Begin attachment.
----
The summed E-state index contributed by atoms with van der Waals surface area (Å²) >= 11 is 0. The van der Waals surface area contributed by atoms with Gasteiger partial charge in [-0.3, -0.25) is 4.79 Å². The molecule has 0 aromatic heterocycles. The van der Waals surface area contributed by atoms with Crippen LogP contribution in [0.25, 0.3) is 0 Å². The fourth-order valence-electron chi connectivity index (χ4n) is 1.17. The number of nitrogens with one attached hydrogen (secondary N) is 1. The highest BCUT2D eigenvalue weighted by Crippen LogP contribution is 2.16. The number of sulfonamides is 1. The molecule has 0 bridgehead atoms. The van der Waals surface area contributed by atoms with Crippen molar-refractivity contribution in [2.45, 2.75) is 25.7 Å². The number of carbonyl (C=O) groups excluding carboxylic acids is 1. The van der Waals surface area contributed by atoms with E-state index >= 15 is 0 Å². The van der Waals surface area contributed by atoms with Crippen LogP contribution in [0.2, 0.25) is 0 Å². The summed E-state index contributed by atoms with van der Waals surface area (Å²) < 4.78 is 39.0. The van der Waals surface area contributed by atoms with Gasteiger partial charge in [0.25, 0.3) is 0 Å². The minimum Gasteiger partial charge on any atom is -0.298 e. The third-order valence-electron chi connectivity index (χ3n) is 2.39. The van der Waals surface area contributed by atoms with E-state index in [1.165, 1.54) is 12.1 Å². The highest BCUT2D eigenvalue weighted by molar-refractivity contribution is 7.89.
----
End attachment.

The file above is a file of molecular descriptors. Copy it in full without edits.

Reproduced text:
The summed E-state index contributed by atoms with van der Waals surface area (Å²) >= 11 is 0. The van der Waals surface area contributed by atoms with Gasteiger partial charge in [-0.3, -0.25) is 4.79 Å². The molecule has 0 aromatic heterocycles. The van der Waals surface area contributed by atoms with Crippen LogP contribution in [0.25, 0.3) is 0 Å². The fourth-order valence-electron chi connectivity index (χ4n) is 1.17. The number of nitrogens with one attached hydrogen (secondary N) is 1. The highest BCUT2D eigenvalue weighted by Crippen LogP contribution is 2.16. The number of sulfonamides is 1. The molecule has 0 bridgehead atoms. The van der Waals surface area contributed by atoms with Crippen molar-refractivity contribution in [2.45, 2.75) is 25.7 Å². The number of carbonyl (C=O) groups excluding carboxylic acids is 1. The van der Waals surface area contributed by atoms with E-state index >= 15 is 0 Å². The van der Waals surface area contributed by atoms with Crippen LogP contribution in [0.2, 0.25) is 0 Å². The summed E-state index contributed by atoms with van der Waals surface area (Å²) < 4.78 is 39.0. The van der Waals surface area contributed by atoms with Gasteiger partial charge in [0.25, 0.3) is 0 Å². The minimum Gasteiger partial charge on any atom is -0.298 e. The third-order valence-electron chi connectivity index (χ3n) is 2.39. The van der Waals surface area contributed by atoms with E-state index in [1.165, 1.54) is 12.1 Å². The highest BCUT2D eigenvalue weighted by molar-refractivity contribution is 7.89.